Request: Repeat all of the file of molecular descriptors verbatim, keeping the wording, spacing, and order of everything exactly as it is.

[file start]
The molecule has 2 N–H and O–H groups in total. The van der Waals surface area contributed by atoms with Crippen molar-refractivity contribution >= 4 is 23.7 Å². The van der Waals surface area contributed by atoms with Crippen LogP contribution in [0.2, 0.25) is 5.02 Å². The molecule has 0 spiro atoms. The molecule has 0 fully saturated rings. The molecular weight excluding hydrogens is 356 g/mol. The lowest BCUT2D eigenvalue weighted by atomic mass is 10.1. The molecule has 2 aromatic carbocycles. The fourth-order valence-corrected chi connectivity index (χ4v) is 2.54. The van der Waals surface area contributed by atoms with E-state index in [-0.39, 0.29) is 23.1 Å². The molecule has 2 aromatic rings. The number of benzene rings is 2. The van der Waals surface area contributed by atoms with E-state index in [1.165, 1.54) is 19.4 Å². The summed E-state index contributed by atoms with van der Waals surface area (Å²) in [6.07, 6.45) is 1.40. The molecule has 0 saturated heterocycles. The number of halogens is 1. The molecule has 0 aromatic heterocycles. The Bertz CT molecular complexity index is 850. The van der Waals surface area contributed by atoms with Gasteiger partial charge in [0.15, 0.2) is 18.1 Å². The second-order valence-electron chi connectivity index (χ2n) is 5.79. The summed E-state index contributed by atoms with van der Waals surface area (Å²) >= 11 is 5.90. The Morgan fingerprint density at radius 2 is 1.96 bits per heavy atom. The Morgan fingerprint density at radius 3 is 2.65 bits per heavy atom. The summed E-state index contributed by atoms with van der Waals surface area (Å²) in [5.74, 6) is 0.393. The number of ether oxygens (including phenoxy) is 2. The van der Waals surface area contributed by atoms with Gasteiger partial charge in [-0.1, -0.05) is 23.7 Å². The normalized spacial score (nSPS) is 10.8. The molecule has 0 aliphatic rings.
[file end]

The molecule has 2 N–H and O–H groups in total. The van der Waals surface area contributed by atoms with Crippen molar-refractivity contribution >= 4 is 23.7 Å². The van der Waals surface area contributed by atoms with Crippen LogP contribution in [0.2, 0.25) is 5.02 Å². The molecule has 0 spiro atoms. The molecule has 0 fully saturated rings. The molecular weight excluding hydrogens is 356 g/mol. The lowest BCUT2D eigenvalue weighted by atomic mass is 10.1. The molecule has 2 aromatic carbocycles. The fourth-order valence-corrected chi connectivity index (χ4v) is 2.54. The van der Waals surface area contributed by atoms with E-state index in [-0.39, 0.29) is 23.1 Å². The molecule has 2 aromatic rings. The number of benzene rings is 2. The van der Waals surface area contributed by atoms with E-state index in [1.165, 1.54) is 19.4 Å². The summed E-state index contributed by atoms with van der Waals surface area (Å²) in [6.07, 6.45) is 1.40. The molecule has 0 saturated heterocycles. The number of halogens is 1. The molecule has 0 aromatic heterocycles. The Bertz CT molecular complexity index is 850. The van der Waals surface area contributed by atoms with Gasteiger partial charge in [0.15, 0.2) is 18.1 Å². The second-order valence-electron chi connectivity index (χ2n) is 5.79. The summed E-state index contributed by atoms with van der Waals surface area (Å²) >= 11 is 5.90. The Morgan fingerprint density at radius 2 is 1.96 bits per heavy atom. The Morgan fingerprint density at radius 3 is 2.65 bits per heavy atom. The summed E-state index contributed by atoms with van der Waals surface area (Å²) in [5.74, 6) is 0.393. The number of ether oxygens (including phenoxy) is 2. The van der Waals surface area contributed by atoms with Gasteiger partial charge in [-0.1, -0.05) is 23.7 Å². The normalized spacial score (nSPS) is 10.8. The molecule has 0 aliphatic rings.